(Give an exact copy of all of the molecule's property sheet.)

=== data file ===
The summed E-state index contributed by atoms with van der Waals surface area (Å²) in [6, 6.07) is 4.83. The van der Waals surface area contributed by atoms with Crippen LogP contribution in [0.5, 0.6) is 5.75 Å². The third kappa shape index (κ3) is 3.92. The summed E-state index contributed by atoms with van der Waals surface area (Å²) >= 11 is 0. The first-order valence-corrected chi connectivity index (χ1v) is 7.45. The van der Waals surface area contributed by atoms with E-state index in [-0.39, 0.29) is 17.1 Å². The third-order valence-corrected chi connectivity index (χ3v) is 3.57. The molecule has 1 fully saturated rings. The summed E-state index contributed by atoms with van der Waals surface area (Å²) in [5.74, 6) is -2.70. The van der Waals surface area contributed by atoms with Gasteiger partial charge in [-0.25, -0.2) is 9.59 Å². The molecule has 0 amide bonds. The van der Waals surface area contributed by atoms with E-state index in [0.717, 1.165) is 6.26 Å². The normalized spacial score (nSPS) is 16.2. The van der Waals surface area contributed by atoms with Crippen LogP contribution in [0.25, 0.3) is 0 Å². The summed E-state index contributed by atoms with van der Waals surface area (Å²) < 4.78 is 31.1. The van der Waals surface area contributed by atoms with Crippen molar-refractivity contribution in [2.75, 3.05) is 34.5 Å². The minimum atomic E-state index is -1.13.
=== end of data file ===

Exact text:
The summed E-state index contributed by atoms with van der Waals surface area (Å²) in [6, 6.07) is 4.83. The van der Waals surface area contributed by atoms with Crippen LogP contribution in [0.5, 0.6) is 5.75 Å². The third kappa shape index (κ3) is 3.92. The summed E-state index contributed by atoms with van der Waals surface area (Å²) >= 11 is 0. The first-order valence-corrected chi connectivity index (χ1v) is 7.45. The van der Waals surface area contributed by atoms with E-state index in [-0.39, 0.29) is 17.1 Å². The third-order valence-corrected chi connectivity index (χ3v) is 3.57. The molecule has 1 fully saturated rings. The summed E-state index contributed by atoms with van der Waals surface area (Å²) in [5.74, 6) is -2.70. The van der Waals surface area contributed by atoms with Gasteiger partial charge in [-0.25, -0.2) is 9.59 Å². The molecule has 0 amide bonds. The van der Waals surface area contributed by atoms with E-state index in [0.717, 1.165) is 6.26 Å². The normalized spacial score (nSPS) is 16.2. The van der Waals surface area contributed by atoms with Crippen LogP contribution in [0.25, 0.3) is 0 Å². The summed E-state index contributed by atoms with van der Waals surface area (Å²) < 4.78 is 31.1. The van der Waals surface area contributed by atoms with Crippen molar-refractivity contribution in [2.75, 3.05) is 34.5 Å². The minimum atomic E-state index is -1.13.